‘Please turn off all personal electronic devices, including laptops and cell phones… but don’t panic yet, you may tweet your take-off experience within moments of connectivity at 12,000 feet off the ground.’ How’s that for a new and improved airline announcement? Given the growing number of airlines offering in-flight digital connectivity on social media platforms, an amendment to the airline script is not very far away (and not a bad idea too).
Internet availability and access to networking sites such as Facebook, Twitter, LinkedIn and instant messenger are becoming increasingly available at a price on most aircrafts via Wi-Fi. The social media push is part of efforts undertaken by airlines to stay ahead of competition and woo back consumers lost to rivals during recession.
Shashank Nigam, chief executive of SimpliFlying, a consulting firm that has advised over 25 airlines and airports, was quoted in an article saying: ‘About 74% of business travellers and frequent fliers own smartphones, and many travellers take laptops or tablets with them on holiday. In-flight entertainment needs to evolve with these realities, especially on short-haul or low-cost airlines.’ Nigam believes passengers would rather be on their own devices than ‘fiddle with the screen in front of them.’
Further, the Airline Social Media Outlook 2012-13 found that mapping social media performances to business goals boosts brand engagement while also aiding customer service and revenue generation.
It is no wonder then that airlines big and small are leveraging social media platforms, both as services offered to customers on air, and as a marketing and PR tool to connect and manage their online reputation. Dubai’s flagship carrier Emirates Airline for instance, allows customers Wi-Fi service to ‘surf the web, chat, tweet, check email and more’ on the majority of its A380 flights and a select number of Boeing B777 flights, its website said. Moreover, the airline boasts of a strong presence and following on popular social networking websites such as Facebook and LinkedIn. In recent news, the airline’s LinkedIn profile crossed the 100,000 members mark, the highest for airlines and more importantly, a reflection of the rapidly growing employee base.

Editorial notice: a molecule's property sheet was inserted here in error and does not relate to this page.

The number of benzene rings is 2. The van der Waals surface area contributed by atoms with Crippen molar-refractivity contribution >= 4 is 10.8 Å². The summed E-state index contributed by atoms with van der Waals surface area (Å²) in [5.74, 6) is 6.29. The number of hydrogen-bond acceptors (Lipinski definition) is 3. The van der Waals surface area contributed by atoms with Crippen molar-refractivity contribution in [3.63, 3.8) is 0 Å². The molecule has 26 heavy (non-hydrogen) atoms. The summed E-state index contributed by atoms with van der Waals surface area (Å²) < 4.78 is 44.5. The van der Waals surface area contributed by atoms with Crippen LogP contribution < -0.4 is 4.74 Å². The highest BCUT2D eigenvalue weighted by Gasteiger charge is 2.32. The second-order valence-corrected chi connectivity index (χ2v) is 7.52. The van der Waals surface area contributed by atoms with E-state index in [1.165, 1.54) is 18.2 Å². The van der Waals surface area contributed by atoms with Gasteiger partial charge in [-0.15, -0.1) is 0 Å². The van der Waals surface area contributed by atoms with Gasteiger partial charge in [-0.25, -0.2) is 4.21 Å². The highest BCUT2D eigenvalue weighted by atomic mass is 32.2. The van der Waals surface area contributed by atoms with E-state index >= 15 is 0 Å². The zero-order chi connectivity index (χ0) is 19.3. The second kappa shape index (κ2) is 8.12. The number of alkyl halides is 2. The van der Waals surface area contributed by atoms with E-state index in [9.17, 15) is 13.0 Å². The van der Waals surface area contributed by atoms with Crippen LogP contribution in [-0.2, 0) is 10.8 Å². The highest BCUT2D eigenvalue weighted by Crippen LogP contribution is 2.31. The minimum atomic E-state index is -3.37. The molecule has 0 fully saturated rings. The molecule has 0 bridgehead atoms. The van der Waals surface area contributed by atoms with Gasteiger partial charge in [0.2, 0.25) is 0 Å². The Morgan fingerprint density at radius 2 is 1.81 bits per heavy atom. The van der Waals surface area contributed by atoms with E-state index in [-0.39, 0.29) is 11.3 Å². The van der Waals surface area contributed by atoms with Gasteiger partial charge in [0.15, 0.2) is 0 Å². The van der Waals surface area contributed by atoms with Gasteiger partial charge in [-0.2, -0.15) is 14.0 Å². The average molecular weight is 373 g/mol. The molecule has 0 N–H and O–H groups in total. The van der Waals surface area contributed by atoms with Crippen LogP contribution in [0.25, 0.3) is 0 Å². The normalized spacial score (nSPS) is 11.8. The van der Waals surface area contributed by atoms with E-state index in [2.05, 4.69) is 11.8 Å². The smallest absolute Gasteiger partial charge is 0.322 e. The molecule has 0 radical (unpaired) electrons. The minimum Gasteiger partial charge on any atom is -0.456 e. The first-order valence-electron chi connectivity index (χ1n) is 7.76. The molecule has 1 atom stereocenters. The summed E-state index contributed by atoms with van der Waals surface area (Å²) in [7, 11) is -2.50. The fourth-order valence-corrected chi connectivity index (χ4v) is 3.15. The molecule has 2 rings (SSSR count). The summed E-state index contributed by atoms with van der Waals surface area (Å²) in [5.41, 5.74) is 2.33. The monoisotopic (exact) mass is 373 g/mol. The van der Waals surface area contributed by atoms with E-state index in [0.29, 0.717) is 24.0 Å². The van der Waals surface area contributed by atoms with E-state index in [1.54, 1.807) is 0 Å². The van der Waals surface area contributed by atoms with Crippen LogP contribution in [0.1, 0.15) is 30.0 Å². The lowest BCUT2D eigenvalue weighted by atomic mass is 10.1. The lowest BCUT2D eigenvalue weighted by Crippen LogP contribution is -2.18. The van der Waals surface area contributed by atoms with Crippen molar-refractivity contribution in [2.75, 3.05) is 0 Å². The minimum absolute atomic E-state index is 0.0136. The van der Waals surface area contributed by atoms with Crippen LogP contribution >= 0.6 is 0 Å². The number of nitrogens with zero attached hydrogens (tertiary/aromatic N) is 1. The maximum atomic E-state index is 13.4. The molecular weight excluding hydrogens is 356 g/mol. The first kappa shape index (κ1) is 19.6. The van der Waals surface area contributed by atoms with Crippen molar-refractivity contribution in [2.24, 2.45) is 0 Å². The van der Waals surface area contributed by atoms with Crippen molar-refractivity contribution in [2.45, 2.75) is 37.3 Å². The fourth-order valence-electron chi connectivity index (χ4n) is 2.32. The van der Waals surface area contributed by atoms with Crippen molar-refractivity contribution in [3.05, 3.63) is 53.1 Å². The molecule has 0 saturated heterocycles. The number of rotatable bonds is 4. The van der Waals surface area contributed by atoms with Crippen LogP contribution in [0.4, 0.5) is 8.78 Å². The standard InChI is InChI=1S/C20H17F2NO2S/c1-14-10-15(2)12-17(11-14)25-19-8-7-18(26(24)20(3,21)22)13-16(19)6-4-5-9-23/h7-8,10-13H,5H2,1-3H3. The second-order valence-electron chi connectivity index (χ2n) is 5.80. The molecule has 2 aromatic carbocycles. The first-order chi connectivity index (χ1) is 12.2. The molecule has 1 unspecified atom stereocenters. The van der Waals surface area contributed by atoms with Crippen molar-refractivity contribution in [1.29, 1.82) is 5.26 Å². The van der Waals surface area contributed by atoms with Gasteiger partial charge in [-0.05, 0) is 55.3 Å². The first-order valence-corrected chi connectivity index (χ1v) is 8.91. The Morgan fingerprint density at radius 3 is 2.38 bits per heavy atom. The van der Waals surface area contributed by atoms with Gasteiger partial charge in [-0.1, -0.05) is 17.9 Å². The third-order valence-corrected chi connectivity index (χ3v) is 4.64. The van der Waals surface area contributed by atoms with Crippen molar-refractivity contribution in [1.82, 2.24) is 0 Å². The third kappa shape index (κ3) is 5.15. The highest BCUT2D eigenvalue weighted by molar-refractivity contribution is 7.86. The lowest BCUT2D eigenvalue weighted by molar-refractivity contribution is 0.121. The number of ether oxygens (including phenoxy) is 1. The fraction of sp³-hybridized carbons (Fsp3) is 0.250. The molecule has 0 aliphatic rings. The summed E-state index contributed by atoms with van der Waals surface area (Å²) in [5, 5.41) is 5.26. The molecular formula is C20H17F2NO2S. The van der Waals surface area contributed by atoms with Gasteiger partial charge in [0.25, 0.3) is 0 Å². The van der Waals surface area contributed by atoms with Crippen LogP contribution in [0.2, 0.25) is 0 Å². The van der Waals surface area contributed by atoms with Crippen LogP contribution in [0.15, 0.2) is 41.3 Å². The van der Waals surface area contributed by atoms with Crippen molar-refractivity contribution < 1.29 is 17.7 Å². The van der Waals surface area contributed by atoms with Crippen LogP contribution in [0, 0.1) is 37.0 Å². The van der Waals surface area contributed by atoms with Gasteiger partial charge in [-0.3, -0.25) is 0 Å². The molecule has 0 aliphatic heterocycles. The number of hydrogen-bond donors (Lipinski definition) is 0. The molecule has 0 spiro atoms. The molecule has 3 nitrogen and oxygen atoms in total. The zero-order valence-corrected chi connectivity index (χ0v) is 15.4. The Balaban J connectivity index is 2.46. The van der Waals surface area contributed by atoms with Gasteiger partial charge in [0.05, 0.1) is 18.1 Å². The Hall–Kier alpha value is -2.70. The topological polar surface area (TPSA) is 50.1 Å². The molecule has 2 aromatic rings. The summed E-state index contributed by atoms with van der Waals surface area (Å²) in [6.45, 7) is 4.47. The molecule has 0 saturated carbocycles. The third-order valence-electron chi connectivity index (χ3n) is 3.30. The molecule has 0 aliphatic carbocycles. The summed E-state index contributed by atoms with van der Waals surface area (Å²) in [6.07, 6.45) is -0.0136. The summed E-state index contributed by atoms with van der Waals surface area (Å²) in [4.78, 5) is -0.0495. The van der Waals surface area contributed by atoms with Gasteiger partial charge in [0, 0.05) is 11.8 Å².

Like Emirates, other carriers such as Delta Airways, KLM, Virgin Atlantic and Qatar Airways, to name a few, are betting big on social media initiatives with the hope of converting their virtual followers into real-life customers.
KLM for example, allows passengers to choose who to sit next to on a flight through its Meet & Seat initiative based on Facebook and Linked-In profiles. It also engages customers with its Must-See Map offering, which allows people to share destination tips and recommendations.
Airlines are also taking to Twitter and Facebook to make announcements on delays and other last minute customer updates on services provided.
Not surprisingly, budget allocation on social media has spiraled over the past few years. The Social Media Outlook survey found airline spending on social media has gone up to more than a million dollars for some of the big-ticket players. Results further indicated that over 70% of airlines plan to increase their annual social media budget this year, as compared to only 40% surveyed the year before.
The number of staff dedicated to managing digital platforms has also shot up. The survey found over 75% of airlines invests more than 90 man-hours per month on social media. KLM for example, has140 staff employed to respond to tweets and Facebook posts on a 24-hour basis.
Going forward however, experts also believe that the social media buzz is not likely to last long, with overcrowding already apparent on some sites. An analysis on FlightGlobal read: ‘Airlines will need to stay ahead of the competition by identifying key business goals, such as loyalty. They need to engage the traveller in a specific manner, often via mobile phones, rather than social media alone. The bridge between social and real-world relationships will need to be built, as travelers become more connected than ever.’